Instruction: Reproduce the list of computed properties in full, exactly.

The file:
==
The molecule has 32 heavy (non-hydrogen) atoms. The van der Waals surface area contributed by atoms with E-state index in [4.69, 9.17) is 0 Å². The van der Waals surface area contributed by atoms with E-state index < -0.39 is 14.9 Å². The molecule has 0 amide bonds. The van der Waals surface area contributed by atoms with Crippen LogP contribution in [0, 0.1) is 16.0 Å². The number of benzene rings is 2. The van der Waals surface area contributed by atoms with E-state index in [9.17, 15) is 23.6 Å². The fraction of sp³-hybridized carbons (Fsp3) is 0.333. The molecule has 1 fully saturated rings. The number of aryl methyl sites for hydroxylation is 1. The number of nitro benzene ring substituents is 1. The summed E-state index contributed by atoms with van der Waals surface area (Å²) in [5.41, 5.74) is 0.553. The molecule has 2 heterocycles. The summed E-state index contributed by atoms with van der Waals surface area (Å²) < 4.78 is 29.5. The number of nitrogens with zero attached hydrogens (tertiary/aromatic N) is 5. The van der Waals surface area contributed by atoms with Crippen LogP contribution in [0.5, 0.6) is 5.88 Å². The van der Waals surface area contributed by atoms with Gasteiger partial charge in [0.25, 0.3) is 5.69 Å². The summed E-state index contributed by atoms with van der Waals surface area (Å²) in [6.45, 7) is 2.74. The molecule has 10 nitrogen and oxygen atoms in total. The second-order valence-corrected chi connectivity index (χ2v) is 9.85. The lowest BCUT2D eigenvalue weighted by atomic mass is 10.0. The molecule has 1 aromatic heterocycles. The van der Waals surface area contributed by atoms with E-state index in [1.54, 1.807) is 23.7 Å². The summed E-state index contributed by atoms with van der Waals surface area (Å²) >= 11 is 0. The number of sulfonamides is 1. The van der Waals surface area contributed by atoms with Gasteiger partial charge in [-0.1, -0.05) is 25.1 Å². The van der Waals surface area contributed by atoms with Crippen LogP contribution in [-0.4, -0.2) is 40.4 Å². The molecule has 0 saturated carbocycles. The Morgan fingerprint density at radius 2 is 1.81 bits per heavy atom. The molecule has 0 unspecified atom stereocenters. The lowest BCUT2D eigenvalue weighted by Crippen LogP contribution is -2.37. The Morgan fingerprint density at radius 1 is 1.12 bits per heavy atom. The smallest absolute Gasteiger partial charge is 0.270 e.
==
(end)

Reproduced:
The molecule has 32 heavy (non-hydrogen) atoms. The van der Waals surface area contributed by atoms with E-state index in [4.69, 9.17) is 0 Å². The van der Waals surface area contributed by atoms with E-state index < -0.39 is 14.9 Å². The molecule has 0 amide bonds. The van der Waals surface area contributed by atoms with Crippen LogP contribution in [0, 0.1) is 16.0 Å². The number of benzene rings is 2. The van der Waals surface area contributed by atoms with E-state index in [9.17, 15) is 23.6 Å². The fraction of sp³-hybridized carbons (Fsp3) is 0.333. The molecule has 1 fully saturated rings. The number of aryl methyl sites for hydroxylation is 1. The number of nitro benzene ring substituents is 1. The summed E-state index contributed by atoms with van der Waals surface area (Å²) in [5.41, 5.74) is 0.553. The molecule has 2 heterocycles. The summed E-state index contributed by atoms with van der Waals surface area (Å²) < 4.78 is 29.5. The number of nitrogens with zero attached hydrogens (tertiary/aromatic N) is 5. The van der Waals surface area contributed by atoms with Crippen LogP contribution in [0.5, 0.6) is 5.88 Å². The van der Waals surface area contributed by atoms with Gasteiger partial charge in [0.25, 0.3) is 5.69 Å². The summed E-state index contributed by atoms with van der Waals surface area (Å²) in [6.45, 7) is 2.74. The molecule has 10 nitrogen and oxygen atoms in total. The second-order valence-corrected chi connectivity index (χ2v) is 9.85. The lowest BCUT2D eigenvalue weighted by atomic mass is 10.0. The molecule has 1 aromatic heterocycles. The van der Waals surface area contributed by atoms with E-state index in [1.54, 1.807) is 23.7 Å². The summed E-state index contributed by atoms with van der Waals surface area (Å²) >= 11 is 0. The number of sulfonamides is 1. The van der Waals surface area contributed by atoms with Gasteiger partial charge in [-0.1, -0.05) is 25.1 Å². The van der Waals surface area contributed by atoms with Crippen LogP contribution in [-0.4, -0.2) is 40.4 Å². The molecule has 0 saturated carbocycles. The Morgan fingerprint density at radius 2 is 1.81 bits per heavy atom. The molecule has 0 unspecified atom stereocenters. The lowest BCUT2D eigenvalue weighted by Crippen LogP contribution is -2.37. The Morgan fingerprint density at radius 1 is 1.12 bits per heavy atom. The smallest absolute Gasteiger partial charge is 0.270 e.